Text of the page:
WASHINGTON -- Some Social Security advocates fear that President Barack Obama's desire to cut taxes supporting the program will undermine its vaunted stature as a self-financing pension system that provides checks to retirees based on contributions they made while working.
For now, though, the administration insists -- and many experts agree -- that the proposal would have no impact on the program's financial soundness or ability to pay benefits averaging $1,077 a month to 55 million recipients..
Cutting Social Security taxes is the keystone of Obama's $447 billion plan to create jobs and leave more cash in people's pockets, an effort by the president to bolster the ailing economy and his own 2012 re-election prospects.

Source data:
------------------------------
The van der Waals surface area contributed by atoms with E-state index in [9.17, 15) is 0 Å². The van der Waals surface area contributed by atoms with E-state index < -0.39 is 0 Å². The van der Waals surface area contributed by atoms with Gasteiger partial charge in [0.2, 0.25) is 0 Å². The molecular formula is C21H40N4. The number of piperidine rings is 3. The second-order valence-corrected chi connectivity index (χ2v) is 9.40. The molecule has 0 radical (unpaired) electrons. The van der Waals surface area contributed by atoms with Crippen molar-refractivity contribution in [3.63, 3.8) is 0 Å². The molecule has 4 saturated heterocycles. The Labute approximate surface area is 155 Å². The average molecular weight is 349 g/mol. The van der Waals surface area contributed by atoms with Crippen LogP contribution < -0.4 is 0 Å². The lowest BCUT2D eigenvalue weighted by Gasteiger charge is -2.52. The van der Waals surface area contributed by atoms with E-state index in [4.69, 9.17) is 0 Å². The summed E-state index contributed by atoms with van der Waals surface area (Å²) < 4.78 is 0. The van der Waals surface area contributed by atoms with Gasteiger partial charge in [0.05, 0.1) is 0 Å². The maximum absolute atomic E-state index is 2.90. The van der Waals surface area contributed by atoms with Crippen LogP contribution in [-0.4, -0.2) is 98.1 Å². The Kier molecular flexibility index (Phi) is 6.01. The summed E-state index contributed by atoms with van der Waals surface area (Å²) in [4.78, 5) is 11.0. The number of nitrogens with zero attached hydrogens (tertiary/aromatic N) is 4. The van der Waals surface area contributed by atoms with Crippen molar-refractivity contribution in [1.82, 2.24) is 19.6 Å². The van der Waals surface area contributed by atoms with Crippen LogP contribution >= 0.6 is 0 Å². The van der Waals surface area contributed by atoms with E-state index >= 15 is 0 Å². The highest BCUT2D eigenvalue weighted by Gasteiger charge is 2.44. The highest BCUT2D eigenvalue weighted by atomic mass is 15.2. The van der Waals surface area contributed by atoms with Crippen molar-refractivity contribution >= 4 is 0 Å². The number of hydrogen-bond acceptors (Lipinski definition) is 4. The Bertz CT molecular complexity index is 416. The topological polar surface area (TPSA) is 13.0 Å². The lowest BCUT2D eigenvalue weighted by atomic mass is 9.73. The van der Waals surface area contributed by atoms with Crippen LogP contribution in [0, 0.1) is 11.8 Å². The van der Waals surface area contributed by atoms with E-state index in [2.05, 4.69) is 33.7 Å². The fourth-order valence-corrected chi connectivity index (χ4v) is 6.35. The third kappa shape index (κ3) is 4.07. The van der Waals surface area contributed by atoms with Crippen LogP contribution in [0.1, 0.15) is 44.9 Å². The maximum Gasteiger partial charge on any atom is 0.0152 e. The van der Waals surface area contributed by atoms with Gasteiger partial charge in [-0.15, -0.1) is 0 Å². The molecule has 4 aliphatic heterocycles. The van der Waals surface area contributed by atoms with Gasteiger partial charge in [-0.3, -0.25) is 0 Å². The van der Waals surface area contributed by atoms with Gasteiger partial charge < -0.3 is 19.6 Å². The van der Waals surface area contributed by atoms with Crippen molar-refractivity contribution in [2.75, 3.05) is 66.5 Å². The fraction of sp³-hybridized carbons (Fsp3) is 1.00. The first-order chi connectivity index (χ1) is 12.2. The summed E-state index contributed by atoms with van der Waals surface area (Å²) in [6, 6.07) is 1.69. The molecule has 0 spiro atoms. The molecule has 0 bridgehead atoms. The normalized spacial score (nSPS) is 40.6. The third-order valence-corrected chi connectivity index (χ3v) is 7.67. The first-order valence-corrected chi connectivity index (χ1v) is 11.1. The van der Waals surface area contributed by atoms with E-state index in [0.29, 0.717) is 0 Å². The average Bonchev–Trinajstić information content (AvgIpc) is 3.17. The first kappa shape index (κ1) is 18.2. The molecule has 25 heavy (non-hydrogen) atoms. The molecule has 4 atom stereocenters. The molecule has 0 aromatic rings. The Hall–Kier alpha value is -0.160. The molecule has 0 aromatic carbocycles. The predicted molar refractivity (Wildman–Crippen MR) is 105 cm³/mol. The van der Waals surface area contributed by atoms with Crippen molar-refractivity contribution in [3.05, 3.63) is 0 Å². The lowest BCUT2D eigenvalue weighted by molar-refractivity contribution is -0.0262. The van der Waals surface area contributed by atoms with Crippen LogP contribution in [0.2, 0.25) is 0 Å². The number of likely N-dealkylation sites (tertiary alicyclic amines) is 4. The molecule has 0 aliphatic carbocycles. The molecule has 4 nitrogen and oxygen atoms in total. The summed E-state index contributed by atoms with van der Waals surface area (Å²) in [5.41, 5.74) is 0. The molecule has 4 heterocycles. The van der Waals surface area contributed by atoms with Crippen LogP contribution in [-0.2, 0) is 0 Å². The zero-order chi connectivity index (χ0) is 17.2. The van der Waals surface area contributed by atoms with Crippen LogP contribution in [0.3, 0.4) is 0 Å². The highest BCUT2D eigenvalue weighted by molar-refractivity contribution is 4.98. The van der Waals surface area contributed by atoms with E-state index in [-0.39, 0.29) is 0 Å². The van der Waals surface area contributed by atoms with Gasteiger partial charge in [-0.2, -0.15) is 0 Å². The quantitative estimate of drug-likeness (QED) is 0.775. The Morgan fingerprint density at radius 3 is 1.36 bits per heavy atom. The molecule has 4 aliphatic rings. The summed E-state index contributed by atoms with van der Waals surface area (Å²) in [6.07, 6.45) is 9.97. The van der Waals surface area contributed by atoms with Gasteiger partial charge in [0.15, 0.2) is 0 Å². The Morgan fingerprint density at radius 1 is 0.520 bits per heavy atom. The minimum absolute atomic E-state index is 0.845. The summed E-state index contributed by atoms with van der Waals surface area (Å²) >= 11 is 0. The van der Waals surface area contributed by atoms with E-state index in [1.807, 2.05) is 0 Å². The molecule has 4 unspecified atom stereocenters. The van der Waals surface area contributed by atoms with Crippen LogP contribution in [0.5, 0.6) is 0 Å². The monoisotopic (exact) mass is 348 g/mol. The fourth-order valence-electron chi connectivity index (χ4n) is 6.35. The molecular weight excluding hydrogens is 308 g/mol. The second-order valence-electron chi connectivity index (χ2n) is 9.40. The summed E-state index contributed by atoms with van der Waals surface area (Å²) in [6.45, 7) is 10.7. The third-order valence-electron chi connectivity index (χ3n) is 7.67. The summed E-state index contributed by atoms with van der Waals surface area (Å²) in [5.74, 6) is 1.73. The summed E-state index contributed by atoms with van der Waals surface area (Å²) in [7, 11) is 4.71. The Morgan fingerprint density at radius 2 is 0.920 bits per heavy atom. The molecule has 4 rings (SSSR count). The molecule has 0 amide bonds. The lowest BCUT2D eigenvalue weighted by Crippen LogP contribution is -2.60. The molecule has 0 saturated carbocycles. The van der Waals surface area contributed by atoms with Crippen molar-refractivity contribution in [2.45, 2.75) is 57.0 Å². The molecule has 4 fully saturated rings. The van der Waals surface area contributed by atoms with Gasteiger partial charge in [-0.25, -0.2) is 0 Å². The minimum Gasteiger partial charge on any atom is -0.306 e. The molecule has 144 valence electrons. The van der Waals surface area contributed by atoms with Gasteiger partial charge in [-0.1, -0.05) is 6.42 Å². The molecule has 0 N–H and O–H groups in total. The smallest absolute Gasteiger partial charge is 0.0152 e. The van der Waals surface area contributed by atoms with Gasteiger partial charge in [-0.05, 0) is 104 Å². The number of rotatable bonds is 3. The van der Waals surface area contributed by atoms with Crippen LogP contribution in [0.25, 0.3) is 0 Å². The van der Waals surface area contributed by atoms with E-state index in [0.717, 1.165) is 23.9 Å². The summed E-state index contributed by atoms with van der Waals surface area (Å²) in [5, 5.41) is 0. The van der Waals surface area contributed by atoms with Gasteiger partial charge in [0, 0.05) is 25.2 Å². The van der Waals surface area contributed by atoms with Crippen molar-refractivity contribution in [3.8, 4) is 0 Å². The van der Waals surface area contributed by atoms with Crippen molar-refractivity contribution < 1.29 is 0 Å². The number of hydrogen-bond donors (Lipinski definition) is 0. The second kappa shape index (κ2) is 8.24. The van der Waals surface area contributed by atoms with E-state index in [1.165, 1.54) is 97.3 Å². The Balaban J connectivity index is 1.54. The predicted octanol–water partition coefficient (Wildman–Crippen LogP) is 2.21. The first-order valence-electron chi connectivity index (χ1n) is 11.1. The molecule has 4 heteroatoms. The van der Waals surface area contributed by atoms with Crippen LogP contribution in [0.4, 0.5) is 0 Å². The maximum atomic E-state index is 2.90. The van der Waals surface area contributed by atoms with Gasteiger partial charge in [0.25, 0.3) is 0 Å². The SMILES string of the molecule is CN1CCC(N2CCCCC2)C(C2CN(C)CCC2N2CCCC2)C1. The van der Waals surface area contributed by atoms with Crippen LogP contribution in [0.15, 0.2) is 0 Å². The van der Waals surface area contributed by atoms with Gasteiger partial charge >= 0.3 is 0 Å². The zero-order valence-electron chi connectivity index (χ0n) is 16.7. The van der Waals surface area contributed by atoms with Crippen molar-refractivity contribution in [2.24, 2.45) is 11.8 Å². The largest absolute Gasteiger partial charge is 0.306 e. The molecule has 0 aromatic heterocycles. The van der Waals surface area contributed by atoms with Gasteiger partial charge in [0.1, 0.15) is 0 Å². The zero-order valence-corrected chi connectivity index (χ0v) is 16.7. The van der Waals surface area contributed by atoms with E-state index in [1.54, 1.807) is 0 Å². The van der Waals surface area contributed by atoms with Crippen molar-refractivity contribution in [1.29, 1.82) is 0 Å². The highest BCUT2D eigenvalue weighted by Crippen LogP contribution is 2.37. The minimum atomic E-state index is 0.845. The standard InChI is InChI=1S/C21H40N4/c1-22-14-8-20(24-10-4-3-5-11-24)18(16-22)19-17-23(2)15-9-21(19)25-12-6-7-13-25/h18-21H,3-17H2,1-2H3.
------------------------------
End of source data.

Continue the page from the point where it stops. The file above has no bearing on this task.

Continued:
The payroll tax cut -- an enlargement of one already in effect this year -- would take a $240 billion bite out of Social Security revenues in 2012. Obama would replenish the lost FICA (Federal Insurance Contribution Act) taxes with money from the overall federal budget -- keeping Social Security whole but forcing the government to borrow more and further swelling the federal debt.
The problem with Obama's proposal, critics say, is that propping up Social Security with general funds from the Treasury erodes its revered status as a self-funded insurance program in which payroll taxes collected from workers pay benefits for retirees, the disabled and their survivors. The proposal would put Social Security into competition for scarce federal dollars with other programs, leaving it more exposed to budget-cutters.